Companies & Industries

Biofuel isn’t reducing carbon emissions and costs a fortune in subsidies

Costs outweigh benefits three to one, no evidence of environmental benefit according to a new report

Combine harvesting corn from a field.

Corn once seemed a promising alternative fuel source, but results have been disappointing and expensive so far. (Roelof Bos/Getty)

Canada’s biofuel policies cost billions of dollars, but they aren’t really helping the environment, says the Macdonald-Laurier Institute.

Money to Burn suggests that federal biofuel initiatives cost $3.00–3.50 for every dollar of social and environmental benefits returned, and that’s assuming there are any benefits at all — the report claims that it is hard to know if biofuels have a positive environmental impact:

Determining whether use of biofuels reduces GHG emissions is difficult because many ethanol production processes are so energy-intensive that they actually increase overall GHG emissions compared to use of conventional gasoline. Obviously if there are no GHG reductions, the cost per tonne of reductions is effectively infinite.

The Institute estimates that  support programs for the biofuel industry have cost $2.37 billion in total, a figure that is skewed towards recent years following new federal policies introduced in 2006. By contrast, the benefits are calculated at $790 million, though the report claims that is a generous estimate at best.

Subsidies were introduced to help Canada meet its greenhouse gas emission (GHG) targets. But the expected biofuel boom never materialized, and plants across Canada have shut their doors:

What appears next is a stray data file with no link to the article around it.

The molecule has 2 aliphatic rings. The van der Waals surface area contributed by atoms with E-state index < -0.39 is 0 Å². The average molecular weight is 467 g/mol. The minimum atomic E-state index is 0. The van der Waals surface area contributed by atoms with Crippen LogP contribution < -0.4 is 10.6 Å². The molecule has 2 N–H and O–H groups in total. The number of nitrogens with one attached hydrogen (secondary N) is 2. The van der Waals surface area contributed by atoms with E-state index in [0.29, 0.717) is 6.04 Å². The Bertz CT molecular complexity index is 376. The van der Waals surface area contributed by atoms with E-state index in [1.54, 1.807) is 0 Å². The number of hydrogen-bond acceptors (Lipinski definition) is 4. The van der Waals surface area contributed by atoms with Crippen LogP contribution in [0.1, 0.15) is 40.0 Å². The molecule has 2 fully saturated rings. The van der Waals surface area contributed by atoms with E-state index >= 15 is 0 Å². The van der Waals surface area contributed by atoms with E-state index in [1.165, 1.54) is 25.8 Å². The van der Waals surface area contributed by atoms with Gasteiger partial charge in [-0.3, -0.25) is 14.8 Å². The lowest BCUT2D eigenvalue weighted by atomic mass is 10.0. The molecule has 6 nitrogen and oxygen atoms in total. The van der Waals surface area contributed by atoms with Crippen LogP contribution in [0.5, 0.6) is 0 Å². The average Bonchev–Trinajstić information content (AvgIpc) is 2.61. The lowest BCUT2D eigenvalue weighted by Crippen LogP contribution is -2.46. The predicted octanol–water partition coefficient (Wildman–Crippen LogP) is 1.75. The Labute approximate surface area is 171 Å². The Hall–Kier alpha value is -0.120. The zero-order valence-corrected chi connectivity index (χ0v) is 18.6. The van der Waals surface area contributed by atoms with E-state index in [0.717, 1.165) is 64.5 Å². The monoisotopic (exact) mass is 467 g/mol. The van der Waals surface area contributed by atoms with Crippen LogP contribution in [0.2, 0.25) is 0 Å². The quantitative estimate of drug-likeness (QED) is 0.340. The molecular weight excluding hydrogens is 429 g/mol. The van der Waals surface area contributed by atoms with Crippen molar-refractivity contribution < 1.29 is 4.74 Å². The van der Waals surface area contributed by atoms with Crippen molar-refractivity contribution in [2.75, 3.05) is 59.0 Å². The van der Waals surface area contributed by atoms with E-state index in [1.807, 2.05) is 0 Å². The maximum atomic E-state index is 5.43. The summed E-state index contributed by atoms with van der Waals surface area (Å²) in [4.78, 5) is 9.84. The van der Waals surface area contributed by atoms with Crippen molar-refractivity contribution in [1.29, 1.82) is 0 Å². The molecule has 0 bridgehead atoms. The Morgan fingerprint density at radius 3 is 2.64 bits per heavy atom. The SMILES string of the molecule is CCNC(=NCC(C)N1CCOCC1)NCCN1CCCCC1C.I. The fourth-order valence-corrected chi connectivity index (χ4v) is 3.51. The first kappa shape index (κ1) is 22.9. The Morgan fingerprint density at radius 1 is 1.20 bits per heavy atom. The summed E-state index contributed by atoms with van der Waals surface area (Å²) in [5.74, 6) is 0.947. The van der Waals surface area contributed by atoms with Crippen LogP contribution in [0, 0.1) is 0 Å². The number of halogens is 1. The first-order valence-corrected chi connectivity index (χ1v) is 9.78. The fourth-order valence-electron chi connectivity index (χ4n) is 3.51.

The U.S. ethanol industry is so overbuilt that plants are idling today. (A few years ago, “you could have named your dog ‘Ethanol’ and taken it public,” Chandler says.) As for biodiesel, new construction is unlikely without government assistance. Not only is Alberta’s program kaput, Ottawa no longer accepts applicants to its renewable-fuels program. The Canadian Renewable Fuels Association lobbied to reopen it to feed biodiesel plant construction, but the federal government opted not to earlier this year.

Recent research has suggested that biofuel produced from corn may even be dirtier than gasoline; while it emits less CO2 when burned, the production process requires large amounts of energy. A new plant in Edmonton is planning to turn trash into biofuel, which may prove more sustainable. Or perhaps the solution is to fix the manufacturing process: Ponds Biofuels uses algae to turn carbon dioxide into fertilizer and animal feed.

Subsidies could also impact your grocery bill in the near future: the diversion of soybeans, corn and other edibles to ethanol production leaves less farmland to feed an every-growing world population. Meanwhile, clean energy sources like fusion technology that once seemed the stuff of science fiction are closer than ever.

Could this be the end of the line for biofuel subsidies? The answer may depend on the outcome of next year’s federal election. The Conservatives wrote the policies currently in place, and NDP leader Thomas Mulcair’s energy plan includes a cap-and-trade component and more tax breaks for clean energy.

As long as biofuel continues to be filed under “renewables,” expect the money to keep flowing.